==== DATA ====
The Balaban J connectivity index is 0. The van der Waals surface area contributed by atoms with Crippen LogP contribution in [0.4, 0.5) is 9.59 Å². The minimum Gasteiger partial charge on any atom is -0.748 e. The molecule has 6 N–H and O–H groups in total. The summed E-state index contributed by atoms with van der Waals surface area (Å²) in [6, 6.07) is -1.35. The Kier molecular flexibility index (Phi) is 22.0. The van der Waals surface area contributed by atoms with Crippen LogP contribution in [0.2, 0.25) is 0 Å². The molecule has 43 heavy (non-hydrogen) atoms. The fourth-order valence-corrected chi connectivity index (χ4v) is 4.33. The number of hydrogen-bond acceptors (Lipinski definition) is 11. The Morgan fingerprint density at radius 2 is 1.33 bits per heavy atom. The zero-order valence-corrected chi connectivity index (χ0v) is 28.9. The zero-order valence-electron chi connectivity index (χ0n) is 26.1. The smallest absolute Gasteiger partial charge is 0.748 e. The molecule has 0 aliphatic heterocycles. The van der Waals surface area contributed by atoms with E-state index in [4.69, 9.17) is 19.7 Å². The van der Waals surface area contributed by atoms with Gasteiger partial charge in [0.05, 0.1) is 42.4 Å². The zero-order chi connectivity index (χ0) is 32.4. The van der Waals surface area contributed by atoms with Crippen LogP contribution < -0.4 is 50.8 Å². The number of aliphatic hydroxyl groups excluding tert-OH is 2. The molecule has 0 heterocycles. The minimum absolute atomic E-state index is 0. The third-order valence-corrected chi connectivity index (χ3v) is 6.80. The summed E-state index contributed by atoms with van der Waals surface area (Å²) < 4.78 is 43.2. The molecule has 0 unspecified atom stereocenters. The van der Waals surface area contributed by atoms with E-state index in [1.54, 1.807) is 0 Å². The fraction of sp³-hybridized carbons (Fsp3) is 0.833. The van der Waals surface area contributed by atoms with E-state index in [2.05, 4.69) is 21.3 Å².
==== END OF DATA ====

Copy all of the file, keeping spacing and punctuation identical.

The Balaban J connectivity index is 0. The van der Waals surface area contributed by atoms with Crippen LogP contribution in [0.4, 0.5) is 9.59 Å². The minimum Gasteiger partial charge on any atom is -0.748 e. The molecule has 6 N–H and O–H groups in total. The summed E-state index contributed by atoms with van der Waals surface area (Å²) in [6, 6.07) is -1.35. The Kier molecular flexibility index (Phi) is 22.0. The van der Waals surface area contributed by atoms with Crippen LogP contribution in [0.2, 0.25) is 0 Å². The molecule has 43 heavy (non-hydrogen) atoms. The fourth-order valence-corrected chi connectivity index (χ4v) is 4.33. The number of hydrogen-bond acceptors (Lipinski definition) is 11. The Morgan fingerprint density at radius 2 is 1.33 bits per heavy atom. The zero-order valence-corrected chi connectivity index (χ0v) is 28.9. The zero-order valence-electron chi connectivity index (χ0n) is 26.1. The smallest absolute Gasteiger partial charge is 0.748 e. The molecule has 0 aliphatic heterocycles. The van der Waals surface area contributed by atoms with E-state index in [4.69, 9.17) is 19.7 Å². The van der Waals surface area contributed by atoms with Gasteiger partial charge in [0.05, 0.1) is 42.4 Å². The zero-order chi connectivity index (χ0) is 32.4. The van der Waals surface area contributed by atoms with Crippen LogP contribution < -0.4 is 50.8 Å². The number of aliphatic hydroxyl groups excluding tert-OH is 2. The molecule has 0 heterocycles. The minimum absolute atomic E-state index is 0. The third-order valence-corrected chi connectivity index (χ3v) is 6.80. The summed E-state index contributed by atoms with van der Waals surface area (Å²) < 4.78 is 43.2. The molecule has 0 unspecified atom stereocenters. The van der Waals surface area contributed by atoms with E-state index in [1.54, 1.807) is 0 Å². The fraction of sp³-hybridized carbons (Fsp3) is 0.833. The van der Waals surface area contributed by atoms with E-state index in [2.05, 4.69) is 21.3 Å².